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 Audience Test Run

So you have finished developing your product. Nice going! Don't, however, pat yourselves on the back for a job well done just yet. You're still not quite finished. You're now about to answer the question, Does our product really work?

The audience test-run often strikes fear in the hearts of even the most seasoned production crew. What if after all your hard work, they don't like it? Not to worry! the Studio production structure almost guarantees success. Besides, the audience test- run most often shows what a great job you have done. That doesn't mean, though, that your product is perfect at this point. What seems logical and clear to you, may not seem so to those who are not as close to or familiar with your product as you are.

Here's what you (and the Studio) want to find out in the audience test-run: What "problems" do you need to fix in order to have a product that truly does for its audience what you designed and developed it to do? A problem could be anything from misspelled words and unclear directions to unanticipated audience reactions or even the unexpected dumping of the user right out of the program. It also could be something as basic as the participants hating the whole concept (not likely, but possible).

Here's how you find out what needs to be done:

  1. Recruit test-run participants (2-10) who are similar to your intended audience.
    The important thing here is that the test audience should, as much as possible, be like your "real" audience so you get the most accurate information.

  2. Have the test-run participants use or watch your product.
    It is not necessary to bring the whole group together at once. Depending on your product, you may get better information if only one or two people participate at a time.

  3. Observe the test-run participants as they use/watch your product.
    The important thing here is to try not to interfere. In order to get accurate information, you must not jump in to "help" as soon as you spot an apparent problem. Of course, if participants really get stuck, you do want to work with them so they can continue to test your product.

    1. Make notes.
      Your notes should include information about where any problems occurred, under what circumstances, and how the person attempted to resolve or actually did resolve the problem. You should include any participant reactions, both positive and negative, which you observe. Your notes should include information such as "Screen #10 - both participants clicked on the big picture of the car instead of the first small picture" or "the right arrow button on screen #3 sends user to screen #4 instead of screen #7."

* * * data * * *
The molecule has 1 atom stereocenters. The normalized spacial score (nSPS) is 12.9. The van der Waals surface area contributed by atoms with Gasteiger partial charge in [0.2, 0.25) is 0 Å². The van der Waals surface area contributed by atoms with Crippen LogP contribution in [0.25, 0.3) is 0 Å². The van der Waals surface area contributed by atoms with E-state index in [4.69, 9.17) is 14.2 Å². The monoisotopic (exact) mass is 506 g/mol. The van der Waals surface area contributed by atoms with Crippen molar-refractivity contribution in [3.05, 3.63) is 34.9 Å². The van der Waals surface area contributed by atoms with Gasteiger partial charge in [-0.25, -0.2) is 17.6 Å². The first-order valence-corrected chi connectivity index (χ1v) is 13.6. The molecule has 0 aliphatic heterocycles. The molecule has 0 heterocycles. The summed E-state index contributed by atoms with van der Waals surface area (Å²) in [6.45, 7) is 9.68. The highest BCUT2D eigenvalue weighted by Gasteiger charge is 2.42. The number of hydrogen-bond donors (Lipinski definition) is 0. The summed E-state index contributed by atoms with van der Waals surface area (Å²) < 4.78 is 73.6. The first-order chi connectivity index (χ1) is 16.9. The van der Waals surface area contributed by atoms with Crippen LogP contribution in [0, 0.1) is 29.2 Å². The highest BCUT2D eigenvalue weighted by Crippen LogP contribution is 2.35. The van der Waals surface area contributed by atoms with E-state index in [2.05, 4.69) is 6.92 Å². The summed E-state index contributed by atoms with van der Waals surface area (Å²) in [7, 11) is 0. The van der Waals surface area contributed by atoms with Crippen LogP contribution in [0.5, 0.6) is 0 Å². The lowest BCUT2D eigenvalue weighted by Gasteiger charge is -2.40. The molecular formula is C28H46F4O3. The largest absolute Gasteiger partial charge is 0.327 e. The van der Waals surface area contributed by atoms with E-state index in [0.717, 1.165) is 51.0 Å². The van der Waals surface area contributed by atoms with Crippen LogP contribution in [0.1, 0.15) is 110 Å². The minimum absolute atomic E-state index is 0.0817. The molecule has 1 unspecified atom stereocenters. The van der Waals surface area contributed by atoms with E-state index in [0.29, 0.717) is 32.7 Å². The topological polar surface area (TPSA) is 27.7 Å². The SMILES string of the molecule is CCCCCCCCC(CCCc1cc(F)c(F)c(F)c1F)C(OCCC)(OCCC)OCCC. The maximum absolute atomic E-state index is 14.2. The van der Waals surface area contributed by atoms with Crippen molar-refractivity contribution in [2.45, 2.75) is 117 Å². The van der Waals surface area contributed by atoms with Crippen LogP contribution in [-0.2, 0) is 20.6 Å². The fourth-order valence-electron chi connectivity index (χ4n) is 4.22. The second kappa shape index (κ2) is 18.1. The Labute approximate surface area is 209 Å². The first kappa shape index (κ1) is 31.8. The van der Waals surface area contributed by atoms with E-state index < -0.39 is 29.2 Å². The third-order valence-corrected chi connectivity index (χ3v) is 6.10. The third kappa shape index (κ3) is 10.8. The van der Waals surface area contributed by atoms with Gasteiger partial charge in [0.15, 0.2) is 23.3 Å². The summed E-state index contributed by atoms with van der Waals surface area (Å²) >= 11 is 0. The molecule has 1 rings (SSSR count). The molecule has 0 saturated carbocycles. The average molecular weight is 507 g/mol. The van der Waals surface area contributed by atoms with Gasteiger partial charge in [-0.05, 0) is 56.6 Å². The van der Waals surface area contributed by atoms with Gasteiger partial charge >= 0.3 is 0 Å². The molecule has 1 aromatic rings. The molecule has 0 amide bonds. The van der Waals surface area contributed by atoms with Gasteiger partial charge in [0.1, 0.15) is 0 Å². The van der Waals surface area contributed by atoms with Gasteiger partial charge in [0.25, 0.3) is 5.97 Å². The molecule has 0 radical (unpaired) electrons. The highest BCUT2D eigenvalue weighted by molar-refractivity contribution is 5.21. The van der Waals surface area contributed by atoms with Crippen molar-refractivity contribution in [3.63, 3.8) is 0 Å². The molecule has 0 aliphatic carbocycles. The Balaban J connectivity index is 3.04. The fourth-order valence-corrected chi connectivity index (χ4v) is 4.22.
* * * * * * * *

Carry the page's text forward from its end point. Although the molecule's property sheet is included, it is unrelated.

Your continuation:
2. Ask questions.
      Your questions should help clarify why people are doing what they're doing (i.e., When you got to the screen with the one big and several small pictures of cars, why did you click on the big picture first?). Your questions should also help you make changes (i.e., What would you suggest we do to make this screen, page, frame, etc. less confusing?).

  4. Have the test-run participants make notes as they use/watch your product.
    This is a good way for the test-run participants to capture things as they happen. You will likely get confirmation of problems you observed as well as some on-the-spot thinking which you cannot observe very easily. This is also a useful time to collect information if you are unable to directly observe the test-run participants.

  5. Have the test-run participants complete a survey.
    This is a more systematic way to collect the infomation you are after. All test-run participants answer the same questions, and you can quickly see any trends that develop. Like the test-run participant notes, a survey is also a good way to get information if you are unable to observe the participants yourself.

  6. Conduct interviews/focus group after the test-run.
    Individual interviews allow you to obtain more detailed information from each person interviewed. Focus groups also give you detailed information as the participants use each other's comments and thoughts to stimulate and elaborate on their own comments and thoughts.

Direct observation of the test-run participants is probably the best way to find out where any "problems" exist in your product. However, any or all of the other methods will provide you with valuable information on whether your product really does what you intended it to do.

A sample survey format has been provided. Also included are some sample interview or focus group questions.

S tudio 1151 Guidebook by Karen McNally and Alan Levine
Maricopa Center for Learning and Instruction (MCLI)
Maricopa Community Colleges

The Internet Connection at MCLI is Alan Levine --}
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